God designed earth to operate under heaven’s management. God designed people as his representatives, to care for the earth and its creatures on his behalf. Grasping power that should have been in God’s hands led to hostility against God and violent conflict with each other. It’s what’s wrong with the world as we know it: a beautiful world, where people do ugly things.
Our heavenly sovereign wanted to repatriate us under his governance, but he would never force himself on us. He allowed the nations to go their way. Then he chose a family to build a designer nation to showcase his rule, so the nations would see the blessing they were missing. Exodus tells the story of God rescuing this family from human rule to be the first nation ruled by God.
But without a human ruler, Israel struggled to survive against the warring nations. They asked for a human king like that nations. God conceded. A human ruler didn’t save them: eventually they lost their land to the nations (Assyria and Babylon). The dream of divine rule died as Israel was swallowed by the empires.
That’s why Jesus’ kingdom vision was so radical, so exciting. His life and ministry were all about restoring divine rule over Israel and over the nations. Matthew introduced him as God’s anointed ruler (Christ), the king on earth who represents the heavenly ruler (son of David), the one who brings the blessing of God’s rule to the nations (son of Abraham): “Jesus Christ, the son of David, the son of Abraham” (1:1).
He is the Immanuel child, bringing the divine ruler’s presence on earth (1:23). He is the king of the Jews (2:2), the promised ruler (2:6). He is the one who restores heaven’s rule to earth (3:2-3), the chosen and anointed Son of the heavenly sovereign (3:16-17). He fought and repelled Israel’s enemy (4:1-11), and announced the restoration of heaven’s rule (4:17).
The restoration of God’s rule means blessing for those who’ve been missing out (5:1-6) and for those who cooperate with God (5:7-12). It’s not a top-down hierarchy of powerful people; it’s a grassroots kingdom where ordinary people exude the flavour and brilliance of divine rule (5:13-16). King Jesus doesn’t set aside the requirements of the heavenly sovereign; he fulfils those requirements for his people (5:17-19). He’s such a contrast to Israel’s other leaders, who should turn their judgements on themselves (5:21-30). God’s reign comes to earth not by killing their enemies but by loving them perfectly (5:38-48).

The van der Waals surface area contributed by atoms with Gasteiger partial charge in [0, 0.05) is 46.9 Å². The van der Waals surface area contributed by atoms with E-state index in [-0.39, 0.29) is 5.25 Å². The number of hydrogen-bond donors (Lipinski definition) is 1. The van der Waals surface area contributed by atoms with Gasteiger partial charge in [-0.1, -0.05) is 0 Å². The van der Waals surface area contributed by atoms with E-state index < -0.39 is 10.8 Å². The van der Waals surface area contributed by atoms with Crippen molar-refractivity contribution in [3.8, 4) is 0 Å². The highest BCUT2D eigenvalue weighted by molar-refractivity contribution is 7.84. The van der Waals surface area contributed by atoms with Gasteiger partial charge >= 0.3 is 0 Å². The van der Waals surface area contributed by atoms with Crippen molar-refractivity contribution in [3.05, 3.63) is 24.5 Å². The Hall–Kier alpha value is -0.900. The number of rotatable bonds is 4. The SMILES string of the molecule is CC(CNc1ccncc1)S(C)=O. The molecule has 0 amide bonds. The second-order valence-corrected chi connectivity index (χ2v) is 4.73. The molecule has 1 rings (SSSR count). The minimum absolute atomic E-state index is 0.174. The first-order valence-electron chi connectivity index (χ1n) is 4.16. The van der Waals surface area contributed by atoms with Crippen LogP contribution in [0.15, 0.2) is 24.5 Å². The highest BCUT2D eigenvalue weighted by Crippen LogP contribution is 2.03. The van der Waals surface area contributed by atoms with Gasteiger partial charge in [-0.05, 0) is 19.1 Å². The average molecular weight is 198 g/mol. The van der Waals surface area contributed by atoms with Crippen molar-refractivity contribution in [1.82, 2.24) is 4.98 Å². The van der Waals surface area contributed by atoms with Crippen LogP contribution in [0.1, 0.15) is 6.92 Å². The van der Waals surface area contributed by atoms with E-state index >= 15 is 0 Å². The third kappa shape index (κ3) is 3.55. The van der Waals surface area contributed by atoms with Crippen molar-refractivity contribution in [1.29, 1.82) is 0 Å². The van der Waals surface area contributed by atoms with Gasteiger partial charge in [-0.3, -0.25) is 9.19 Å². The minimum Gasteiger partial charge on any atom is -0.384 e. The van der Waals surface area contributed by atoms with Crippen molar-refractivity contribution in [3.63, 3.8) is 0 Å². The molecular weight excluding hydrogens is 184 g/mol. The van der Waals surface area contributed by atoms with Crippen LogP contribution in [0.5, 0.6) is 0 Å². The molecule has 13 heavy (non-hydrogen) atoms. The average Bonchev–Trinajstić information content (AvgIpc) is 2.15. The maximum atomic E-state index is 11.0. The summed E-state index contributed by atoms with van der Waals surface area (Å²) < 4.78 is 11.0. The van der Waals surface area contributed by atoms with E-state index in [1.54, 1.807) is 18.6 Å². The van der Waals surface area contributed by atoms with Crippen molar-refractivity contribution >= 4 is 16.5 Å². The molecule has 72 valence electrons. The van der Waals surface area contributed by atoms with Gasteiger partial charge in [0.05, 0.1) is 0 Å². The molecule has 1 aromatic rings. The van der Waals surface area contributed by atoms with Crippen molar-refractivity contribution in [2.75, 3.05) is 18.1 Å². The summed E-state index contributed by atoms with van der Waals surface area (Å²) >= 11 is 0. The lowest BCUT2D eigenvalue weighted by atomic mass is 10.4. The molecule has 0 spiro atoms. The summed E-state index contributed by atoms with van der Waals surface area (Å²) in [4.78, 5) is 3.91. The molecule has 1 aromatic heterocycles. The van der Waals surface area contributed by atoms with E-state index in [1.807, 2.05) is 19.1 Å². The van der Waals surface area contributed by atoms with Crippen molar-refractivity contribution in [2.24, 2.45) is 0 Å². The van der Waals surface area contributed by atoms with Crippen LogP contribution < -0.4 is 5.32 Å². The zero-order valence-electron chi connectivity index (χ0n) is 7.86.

Those who focus on how others see them are fake rulers. God’s kingdom comes when we invite God to be king (6:1-18). If you’re seeking wealth or status, you’re no different to the people who live in rebellion against God’s kingship (6:19-32).
To “seek first the kingdom” means to live as people whose highest priority is for divine governance to be restored to earth. It’s in direct contrast with seeking status and power. It’s in direct contrast with seeking wealth.
But is Jesus’ kingdom vision realistic? Can love really overcome evil? Or will it always come down to force? Aren’t evil rulers likely to kill anyone who threatens their power? Don’t we need to fight force with force? Isn’t Jesus’s kingdom vision naïve? Isn’t he likely to be killed doing this? And his followers too? Can Jesus’ vision change the world?
Stay tuned. This story isn’t over.
In the meantime, be assured that Jesus is not ignorant of the extent of evil and the human rebellion against God’s power. He advises us not to let the fear of tomorrow’s evil limit our faith in God’s capacity to restore his reign today:
Matthew 6:33-34 (my translation)
33 Live first for God’s kingdom, for his reign that sets everything right. Everything will be provided to you. 34 So don’t be stressed about tomorrow: let tomorrow bear its own stresses. Each day has enough bad stuff of its own.
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